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Kill Him on TV

I want to see Scott Peterson die.

Don't misunderstand: I don't want him dead, despite his conviction for the murder of his wife, Laci, and their unborn son. Too many innocent souls have landed on Death Row through the years for me to endorse capital punishment.

Not everyone shares my disdain for the death penalty. It's on the books in 38 states, and 66% of Americans still give it the thumbs up, according to Gallup polls.

Regardless, body counts shouldn't be abstractions, flicked away like lint and banished to the subconscious. That's true for Iraq, where deaths of U.S. troops, innocent civilians and others are rising while the Pentagon, largely with media acquiescence, resists exposing these bodies to public view, as if Americans should not witness the human cost of a war most of them support.

And it's true for executions.

So televise them. I want to see for myself, not just hear from others, what it's like when government ends a life. That would be a reality show.

Details would have to be worked out, but try this:

Executions would be videotaped and telecast late at night, beyond normal viewing hours of young children. They would be tightly structured. Attention would be given to the crimes and victims and their loved ones, with no softening of pain. There would be no glorifying eulogies or metaphorical walks into a sunset for doomed inmates. Each condemned person would have limited time for final remarks. And if there were expletives, not to worry, FCC; they'd be bleeped.

Peterson's death penalty must still be formalized by the judge in the case. Moreover, the appeals process should keep him on California's Death Row for years.

If he is executed, watching won't be pleasant. I can take it, though, and you can, too. We're veterans of death on TV, after all, from Jack Ruby gunning down Lee Harvey Oswald in 1963 to an armed motorist blowing away half his face on a Los Angeles freeway in 1998. As Matt Roush noted in this magazine recently, TV crime dramas now serve a “forensic feast of splatter analysis and body-cavity voyeurism.”

If the TV lens is our designated peeper—from fictional CSI to gratuitous “gotcha” footage on newscasts—then have it count for something beyond frivolous diversion.

Would televising executions change minds? Possibly. How much sooner, for example, would Florida have switched to lethal injections, as it did in 2000, if its electric chair, nicknamed “Old Sparky,” had been shown torching men like Roman candles as it killed them?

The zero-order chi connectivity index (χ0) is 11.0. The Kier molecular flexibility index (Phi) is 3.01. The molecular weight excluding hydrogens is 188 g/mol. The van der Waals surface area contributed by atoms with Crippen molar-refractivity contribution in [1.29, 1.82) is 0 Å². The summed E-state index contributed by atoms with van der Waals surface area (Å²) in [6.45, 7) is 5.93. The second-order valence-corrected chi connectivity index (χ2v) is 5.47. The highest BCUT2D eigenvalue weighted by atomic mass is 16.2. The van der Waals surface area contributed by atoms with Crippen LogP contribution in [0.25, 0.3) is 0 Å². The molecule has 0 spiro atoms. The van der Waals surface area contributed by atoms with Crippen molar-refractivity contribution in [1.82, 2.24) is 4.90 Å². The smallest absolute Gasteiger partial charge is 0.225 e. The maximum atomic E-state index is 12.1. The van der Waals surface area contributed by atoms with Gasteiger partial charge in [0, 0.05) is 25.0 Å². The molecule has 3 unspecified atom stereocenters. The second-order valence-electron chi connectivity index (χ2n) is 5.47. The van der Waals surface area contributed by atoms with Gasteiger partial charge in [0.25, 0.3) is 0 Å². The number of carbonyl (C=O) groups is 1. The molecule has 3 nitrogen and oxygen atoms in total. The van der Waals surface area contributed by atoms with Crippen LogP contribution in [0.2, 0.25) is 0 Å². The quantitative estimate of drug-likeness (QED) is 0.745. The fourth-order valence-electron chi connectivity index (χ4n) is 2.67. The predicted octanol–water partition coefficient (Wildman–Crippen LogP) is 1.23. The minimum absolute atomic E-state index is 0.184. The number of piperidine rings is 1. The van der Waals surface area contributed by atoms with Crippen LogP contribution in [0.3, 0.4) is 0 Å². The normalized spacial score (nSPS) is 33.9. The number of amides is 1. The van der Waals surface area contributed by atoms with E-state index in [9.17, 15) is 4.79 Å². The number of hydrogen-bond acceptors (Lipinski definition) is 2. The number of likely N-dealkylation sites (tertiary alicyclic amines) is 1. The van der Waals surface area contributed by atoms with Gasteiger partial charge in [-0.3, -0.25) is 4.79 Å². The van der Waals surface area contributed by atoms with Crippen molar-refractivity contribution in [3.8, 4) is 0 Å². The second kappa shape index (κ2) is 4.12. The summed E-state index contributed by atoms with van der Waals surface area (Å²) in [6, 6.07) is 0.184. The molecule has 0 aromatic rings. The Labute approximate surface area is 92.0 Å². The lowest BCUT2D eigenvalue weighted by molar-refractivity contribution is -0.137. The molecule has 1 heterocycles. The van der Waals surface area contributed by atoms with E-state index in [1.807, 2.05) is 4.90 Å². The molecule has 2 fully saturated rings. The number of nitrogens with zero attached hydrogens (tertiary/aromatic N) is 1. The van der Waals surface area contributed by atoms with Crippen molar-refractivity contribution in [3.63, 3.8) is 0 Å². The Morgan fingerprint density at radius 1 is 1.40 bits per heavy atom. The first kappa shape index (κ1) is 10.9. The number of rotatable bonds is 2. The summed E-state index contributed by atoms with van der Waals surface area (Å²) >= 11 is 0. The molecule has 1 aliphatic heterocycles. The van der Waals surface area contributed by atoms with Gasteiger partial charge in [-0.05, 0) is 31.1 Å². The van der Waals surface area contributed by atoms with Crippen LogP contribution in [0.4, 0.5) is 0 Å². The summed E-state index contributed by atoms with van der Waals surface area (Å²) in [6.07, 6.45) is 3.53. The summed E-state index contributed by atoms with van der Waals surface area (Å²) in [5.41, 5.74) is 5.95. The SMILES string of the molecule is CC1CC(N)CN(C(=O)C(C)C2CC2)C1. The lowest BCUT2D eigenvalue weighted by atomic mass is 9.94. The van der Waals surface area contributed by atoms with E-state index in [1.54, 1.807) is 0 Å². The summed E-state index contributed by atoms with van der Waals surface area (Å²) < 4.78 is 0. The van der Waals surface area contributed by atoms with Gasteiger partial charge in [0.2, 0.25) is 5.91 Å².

Televising executions might even completely turn around death-penalty advocates, although just as likely it would desensitize them to the process.

In any case, enlightenment, not grisly titillation, would be the goal. At last, Americans would gain visual access to public policy whose full extent reaches them now only through the thick filters of Hollywood and a handful of reporters designated as eyewitnesses. Sean Penn was chillingly persuasive when meeting the big needle in Dead Man Walking, observed by Susan Sarandon as his pious pen pal. But actual executions aren't scenes that end with “Cut!”

Democracies are meant to operate in the open. If there is nothing to hide, if Americans truly dislike government in shadows, they shouldn't oppose TV cameras inside state killing rooms. Nor, for the same reason, should pro-choicers resist telecasts of legal abortions.

It's true that we sanction many things without desiring to witness them. We approve surgery, for one, but are too queasy to watch it. Also, meat eaters haven't the stomach to peek inside a slaughterhouse, even through a TV lens.

The difference is that government doesn't ban cameras from these venues, which are televised on occasion. Government does ban cameras from executions.

Dead issue walking? I hope not.

Televised executions were my crusade long before 2001, when Attorney General John Ashcroft made an exception and approved the closed-circuit telecast of Oklahoma City bomber Timothy McVeigh's death by lethal injection in Terre Haute, Ind. He did so to accommodate nearly 300 surviving victims and family members who wanted to watch.

I applauded Ashcroft, thinking that seeing McVeigh die might bring those folks peace or closure. But when I requested a seat myself at the closed-circuit telecast, the U.S. Bureau of Prisons rejected me because I wasn't a bombing survivor or victim's relative.

If McVeigh's execution was fit viewing for them, why not for the rest of us? If they had earned this opportunity, why hadn't all Americans, many of whom also bore emotional scars from the bombing?

In 1998, since-imprisoned Dr. Jack Kevorkian was shown giving a lethal injection to someone with advanced Lou Gehrig's disease in a 60 Minutes segment that tackled mercy killing. Similarly, televising executions would sharpen dialogue about the death penalty, in the news increasingly now because of the potential of enhanced DNA to either affirm or disprove guilt.

This would not foster a return to an earlier age of public hangings and beheadings, when executions were viewed as family entertainment.

Would televised executions be tasteless, though? I imagine—just as they are when occurring beyond public view.